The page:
Former Yankee great and baseball Hall of Famer, Yogi Berra, turned 90 on Tuesday. Berra was known, not only for his  All Star career, but his “Yogi-isms,” funny quips about life and baseball. His family, friends, and fans gathered to celebrate his remarkable life and career, and to recall some of his famous “Yogi-isms” Several years ago, Sports Broadcaster, Brent Musburger, told a story that one Fall day Yogi was burning leaves in his yard. Suddenly the wind picked up, and it was getting harder to get the fire line under control. The flames got a bit more aggressive and headed toward a storage shed on the property. So he ran in to call the fire department for help. “Hurry!” Yogi shouted into the phone. “I got a fire over here that’s gettin’ outa control.” It was well before the days of Caller ID and GPS directions, so the dispatcher asked, “How do we get to your house, sir?” There was a brief pause. Then Yogi replied, “You still got them red trucks, ain’t you?” When asked about his quips, Yogi once said, “I don’t mean to be funny. Them sayings, they just ‘come out.’ I don’t even know I said ’em! I really don’t.” However, many of his sayings speak to valuable life lessons that are worth reflection. “You can observe a lot by watching” Yogi was right! Too many times we stumble through life without really watching where we are going. What we are doing. Or why we are doing it! The Bible is filled with exhortations to “be alert.” “Be vigilant.” “Be watchful.” Author, J. Oswald Sanders put it this way, “Eyes that look are common. Eyes that see are rare.” “When you come to a fork in the road, take it.” Life is filled with decisions. Daily. Some are big while others are seemingly small and insignificant. However, every decision carries some consequence. And each requires a choice. Indecision will drain your power. Paralyze you. And render you ineffective. “It’s déj vu all over again.” Yogi once explained this quote came from the early 1960’s. It occurred when he watched Roger Maris and Mickey Mantle hit back-to-back home runs. However, it reminds me of a statement by...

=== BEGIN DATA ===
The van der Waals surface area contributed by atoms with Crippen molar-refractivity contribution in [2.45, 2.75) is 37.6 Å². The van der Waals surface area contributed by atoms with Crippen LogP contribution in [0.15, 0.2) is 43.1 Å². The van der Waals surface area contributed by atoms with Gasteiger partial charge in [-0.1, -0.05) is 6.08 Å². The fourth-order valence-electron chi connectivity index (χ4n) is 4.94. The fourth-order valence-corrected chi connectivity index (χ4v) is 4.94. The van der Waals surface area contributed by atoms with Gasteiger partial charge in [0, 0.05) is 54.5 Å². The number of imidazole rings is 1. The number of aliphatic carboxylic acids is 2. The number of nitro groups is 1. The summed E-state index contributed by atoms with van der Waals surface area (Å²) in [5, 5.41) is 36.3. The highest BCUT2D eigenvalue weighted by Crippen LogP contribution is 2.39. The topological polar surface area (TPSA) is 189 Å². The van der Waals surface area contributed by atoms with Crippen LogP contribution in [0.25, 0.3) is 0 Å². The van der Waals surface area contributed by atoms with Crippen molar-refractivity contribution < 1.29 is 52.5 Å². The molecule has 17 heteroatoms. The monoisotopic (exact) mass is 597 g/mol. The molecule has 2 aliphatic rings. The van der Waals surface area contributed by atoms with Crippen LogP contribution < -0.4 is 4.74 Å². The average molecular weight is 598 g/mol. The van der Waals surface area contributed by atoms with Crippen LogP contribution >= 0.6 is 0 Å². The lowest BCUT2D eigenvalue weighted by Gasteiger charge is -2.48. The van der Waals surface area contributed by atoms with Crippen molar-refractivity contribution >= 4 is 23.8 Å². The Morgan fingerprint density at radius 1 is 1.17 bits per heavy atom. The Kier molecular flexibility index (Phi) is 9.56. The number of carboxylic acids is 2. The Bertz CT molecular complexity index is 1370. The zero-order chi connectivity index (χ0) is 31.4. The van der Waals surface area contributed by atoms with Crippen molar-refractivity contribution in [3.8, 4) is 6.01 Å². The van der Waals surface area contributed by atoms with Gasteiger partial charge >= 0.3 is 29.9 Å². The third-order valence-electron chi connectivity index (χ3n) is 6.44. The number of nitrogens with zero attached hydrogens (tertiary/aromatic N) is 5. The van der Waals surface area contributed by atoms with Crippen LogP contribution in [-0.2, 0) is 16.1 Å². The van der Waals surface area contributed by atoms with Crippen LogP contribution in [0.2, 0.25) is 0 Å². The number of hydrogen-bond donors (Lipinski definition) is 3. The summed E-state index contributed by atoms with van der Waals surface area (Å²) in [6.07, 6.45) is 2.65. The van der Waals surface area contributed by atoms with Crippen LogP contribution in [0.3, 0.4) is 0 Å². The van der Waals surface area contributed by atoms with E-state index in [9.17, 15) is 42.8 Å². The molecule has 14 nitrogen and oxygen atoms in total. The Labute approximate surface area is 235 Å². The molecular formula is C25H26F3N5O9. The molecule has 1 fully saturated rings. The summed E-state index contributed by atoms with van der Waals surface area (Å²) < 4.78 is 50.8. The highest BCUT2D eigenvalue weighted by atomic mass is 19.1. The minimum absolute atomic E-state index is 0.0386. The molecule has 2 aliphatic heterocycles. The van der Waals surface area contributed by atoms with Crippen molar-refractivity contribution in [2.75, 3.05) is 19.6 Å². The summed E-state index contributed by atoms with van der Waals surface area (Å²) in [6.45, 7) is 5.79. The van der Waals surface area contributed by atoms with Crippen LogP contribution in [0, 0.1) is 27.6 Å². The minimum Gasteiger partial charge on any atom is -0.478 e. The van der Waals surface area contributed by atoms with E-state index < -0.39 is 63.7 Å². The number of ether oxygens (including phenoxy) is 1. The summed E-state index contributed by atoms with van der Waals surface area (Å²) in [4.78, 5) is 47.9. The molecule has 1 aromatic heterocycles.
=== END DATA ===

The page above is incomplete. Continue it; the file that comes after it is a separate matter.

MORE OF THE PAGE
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” Having a True BFF !”

Apr 24